Health cannot be obtained solely by pharmaceuticals, nor can medications fix the root cause of your disease. It’s important for you to develop a nutritional philosophy, both from the standpoint of disease prevention and in order to support your healing mechanisms if you are suffering from illness.
Let’s get started with changing your diet so as to activate your body’s healing processes, without any negative side effects.
Ensure You Are Absorbing Nutrients
Drink lemon water thirty minutes before your breakfast to stimulate your hydrochloric acid (HCl). A healthy HCl stimulates your own production of enzymes, which is needed to break down the food you eat in order to extract maximum nutritional value.
Eat “Whole” Foods
Whole foods (i.e unprocessed and not refined) are as close to their natural form as possible. A diet rich in fresh fruits and vegetables, whole grains, legumes, seeds and nuts will help to support healing as well as reduce the risk of developing chronic disease. Whole foods contain high levels of antioxidants, phytoestrogens, bioflavonoids and fiber as well as a natural balance of vitamins and minerals to promote healthier aging and an overall feeling of energy and wellness. At the same time, eliminate refined foods including white flour, white bread and white rice. And most of all, fried foods, no matter how tempting, should be given a wide berth. If you’ve been a slave to French fries, wean yourself off them by substituting sweet potato fries, and then only once a week. When mixed with doses of sugary sodas, highly processed foods and drinks usually result in sluggishness, poor digestion and contribute little to no nutrition.
Eat Your Greens
So-called ‘leafy’ greens are loaded with disease-fighting phytonutrients. They contain the phytoestrogens (isoflavones and lignans) associated with prevention against breast, prostate and gynecological cancers.
Try Raw Foods
The more whole and fresh your foods are, the more life force they have to them (live enzymes) which will help to support healing. Aim to eat raw at least 50% of each day. (If you reach 70%, you must decide if you want to be vegan or not!) And when you do cook vegetables, steaming is much better than boiling, because the veggie will keep more of its nutrients, and taste better as well.
The ‘Ugh’ Factor
Get over any disgust or misgivings when you hear (if you haven’t already) about an excellent source of protein, fiber and mineral content that’s been used for thousands of years: insects. Our six legged friends are munched on regularly by a quarter of the earth’s people, with beetles and caterpillars leading the list. One critter that’s starting to make inroads into Western diets is the cricket. It’s obviously more appetizing in its granular or paste form, so you don’t have to worry about crunching and munching. Made into protein bars, crickets are a terrific source of low fat protein.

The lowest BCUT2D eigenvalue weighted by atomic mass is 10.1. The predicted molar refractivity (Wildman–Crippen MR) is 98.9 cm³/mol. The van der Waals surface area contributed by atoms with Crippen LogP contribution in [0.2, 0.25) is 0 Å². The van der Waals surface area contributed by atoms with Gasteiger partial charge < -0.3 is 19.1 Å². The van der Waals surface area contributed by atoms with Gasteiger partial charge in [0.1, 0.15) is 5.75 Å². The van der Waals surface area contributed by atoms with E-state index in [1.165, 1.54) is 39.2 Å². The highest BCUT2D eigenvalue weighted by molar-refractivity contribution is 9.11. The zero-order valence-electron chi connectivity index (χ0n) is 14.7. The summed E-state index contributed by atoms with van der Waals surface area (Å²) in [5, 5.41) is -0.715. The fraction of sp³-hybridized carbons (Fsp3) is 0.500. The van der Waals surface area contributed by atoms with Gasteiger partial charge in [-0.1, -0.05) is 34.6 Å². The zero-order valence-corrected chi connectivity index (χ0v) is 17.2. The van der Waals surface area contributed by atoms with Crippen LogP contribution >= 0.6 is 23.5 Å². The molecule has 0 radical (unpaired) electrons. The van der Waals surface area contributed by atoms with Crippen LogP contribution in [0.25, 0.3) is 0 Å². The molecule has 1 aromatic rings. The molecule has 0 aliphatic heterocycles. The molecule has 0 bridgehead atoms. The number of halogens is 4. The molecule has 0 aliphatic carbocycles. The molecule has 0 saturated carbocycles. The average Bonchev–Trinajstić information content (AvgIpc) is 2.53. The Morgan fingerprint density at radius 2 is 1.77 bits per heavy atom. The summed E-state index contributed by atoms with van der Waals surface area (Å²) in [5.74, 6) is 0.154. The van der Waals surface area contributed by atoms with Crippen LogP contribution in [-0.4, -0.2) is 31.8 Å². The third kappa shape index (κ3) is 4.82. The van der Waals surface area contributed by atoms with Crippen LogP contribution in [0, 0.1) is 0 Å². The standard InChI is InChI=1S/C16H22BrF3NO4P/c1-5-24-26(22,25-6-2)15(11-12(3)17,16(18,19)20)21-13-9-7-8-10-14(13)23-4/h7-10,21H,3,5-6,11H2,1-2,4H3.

Although dairy does contain calcium, contrary to popular myth, bone strength is not linked to the consumption of dairy products but more from plant based foods such as almonds, sesame seeds, nuts, beans, broccoli and kale. The acidic nature of dairy makes it one of the most inflammatory foods in our diet, which can lead to silent inflammation, a precursor to disease. Canned sockeye salmon is a great food choice for supporting bone health – its vitamin D nutrient helps the body absorb the calcium from other foods or supplements.
Shape Up On Sugar Use
Sugar will eventually overtax your immune system, gut and adrenal glands. Keep sugar levels down to no more than about 25-30 grams per day, which equates to no more than eight teaspoons. That’s a tall order if you have a regular Coke at 60 grams, or a fig bar at 30. The ambitious 30 gram guideline is from a World Health Organization (WHO) study from 2013, where it’s recommended sugar consumption be kept to 5% of daily calories, and that’s for an adult with a normal body mass index. Get familiar with how to read sugar amounts on food labeling, and learn to identify “added” sugars that go under different names on labels. Fruit juice concentrates, high fructose corn syrup, dextrose are examples of added sugars to be avoided, especially if they are at the top of the ingredient list, which means there’s more of it by weight in the product.
Eat Healthy Fats
Healthy fats are a vital part of the membrane that surrounds each cell in your body. Consuming them gives you feelings of satiety, control with cravings and help to regulate the production of your sex hormones. Bad fats are typically refined vegetable oils such as soy, peanut, corn, sunflower and canola. These oils are higher in omega-6 (versus the anti-inflammatory omega-3) and are also highly susceptible to oxidation (they are not stable), which make them damaging and inflammatory to your body.
By making the effort to accommodate any of these diet adjustments, you are on the way to having a sound, hard-to-beat nutritional philosophy.